In itself mercy is the greatest of the virtues, since all the others revolve around it and, more than this, it makes up for their deficiencies. —St. Thomas Aquinas, Summa Theologica, II-II, q. 30, a. 4; cf. Evangelii Gaudium, n. 37
Francis has explained in paragraphs 34-39 of Evangelii Gaudium precisely what he is up to: a re-ordering of the priorities of contemporary evangelization that while not neglecting the moral truths, re-places them in their proper “hierarchy.”
All revealed truths derive from the same divine source and are to be believed with the same faith, yet some of them are more important for giving direct expression to the heart of the Gospel. In this basic core, what shines forth is the beauty of the saving love of God made manifest in Jesus Christ who died and rose from the dead. —POPE FRANCIS, Evangelii Gaudium, n. 36; vatican.va
In a word, the Church needs to urgently recover the essence of the Gospel:
The essence of Christianity is not an idea but a Person. —POPE BENEDICT XVI, spontaneous speech to the clergy of Rome; Zenit, May 20th, 2005
Yet, how can we be witnesses of mercy if we have not encountered He who is Mercy? How can we speak of One whom we do not know? Brothers and sisters, if the essence of Christianity is not an idea, a list of rules, or even a certain way of life, but a Person, then being a Christian is to know this Person: Jesus Christ. And to know Him is not to know about Him, but to know Him in the way a husband knows a wife. In fact, the biblical term for “know” in the Old Testament means to “have intercourse with”. Thus, for Noah to “know” his wife was to make love to her.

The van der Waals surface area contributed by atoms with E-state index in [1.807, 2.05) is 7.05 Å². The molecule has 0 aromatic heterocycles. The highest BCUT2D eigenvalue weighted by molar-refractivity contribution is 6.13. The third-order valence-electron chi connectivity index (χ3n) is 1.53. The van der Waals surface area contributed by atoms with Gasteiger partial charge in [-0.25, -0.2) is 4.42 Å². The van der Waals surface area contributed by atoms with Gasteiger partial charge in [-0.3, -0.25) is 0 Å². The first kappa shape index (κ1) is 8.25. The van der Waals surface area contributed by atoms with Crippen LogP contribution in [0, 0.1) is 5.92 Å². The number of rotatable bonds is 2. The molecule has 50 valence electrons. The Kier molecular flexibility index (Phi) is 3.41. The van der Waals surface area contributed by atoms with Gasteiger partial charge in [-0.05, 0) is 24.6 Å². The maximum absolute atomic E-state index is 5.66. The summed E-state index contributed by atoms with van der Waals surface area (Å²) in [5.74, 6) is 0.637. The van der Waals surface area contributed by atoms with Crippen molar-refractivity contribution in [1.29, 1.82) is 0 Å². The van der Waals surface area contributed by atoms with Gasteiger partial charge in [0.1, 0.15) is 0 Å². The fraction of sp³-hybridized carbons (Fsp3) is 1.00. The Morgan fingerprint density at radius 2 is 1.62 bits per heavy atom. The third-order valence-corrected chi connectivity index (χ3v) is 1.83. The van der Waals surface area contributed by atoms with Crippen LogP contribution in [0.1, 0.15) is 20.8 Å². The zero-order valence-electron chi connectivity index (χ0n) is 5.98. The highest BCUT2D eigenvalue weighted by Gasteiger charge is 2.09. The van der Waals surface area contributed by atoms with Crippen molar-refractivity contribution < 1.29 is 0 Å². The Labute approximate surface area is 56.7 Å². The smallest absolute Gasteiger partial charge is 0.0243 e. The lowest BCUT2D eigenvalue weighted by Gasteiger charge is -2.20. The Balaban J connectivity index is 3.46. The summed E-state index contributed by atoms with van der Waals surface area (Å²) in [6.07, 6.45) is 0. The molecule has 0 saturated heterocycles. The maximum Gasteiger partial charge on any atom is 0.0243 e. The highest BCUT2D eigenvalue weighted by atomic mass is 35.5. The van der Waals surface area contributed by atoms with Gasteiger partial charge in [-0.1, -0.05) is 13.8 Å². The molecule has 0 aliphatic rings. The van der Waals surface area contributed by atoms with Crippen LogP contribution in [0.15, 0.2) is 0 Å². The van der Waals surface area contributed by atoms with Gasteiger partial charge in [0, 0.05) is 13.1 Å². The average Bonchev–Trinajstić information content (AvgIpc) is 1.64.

“For this reason a man shall leave [his] father and [his] mother and be joined to his wife,and the two shall become one flesh.” This is a great mystery, but I speak in reference to Christ and the church. (Eph 5:31-32)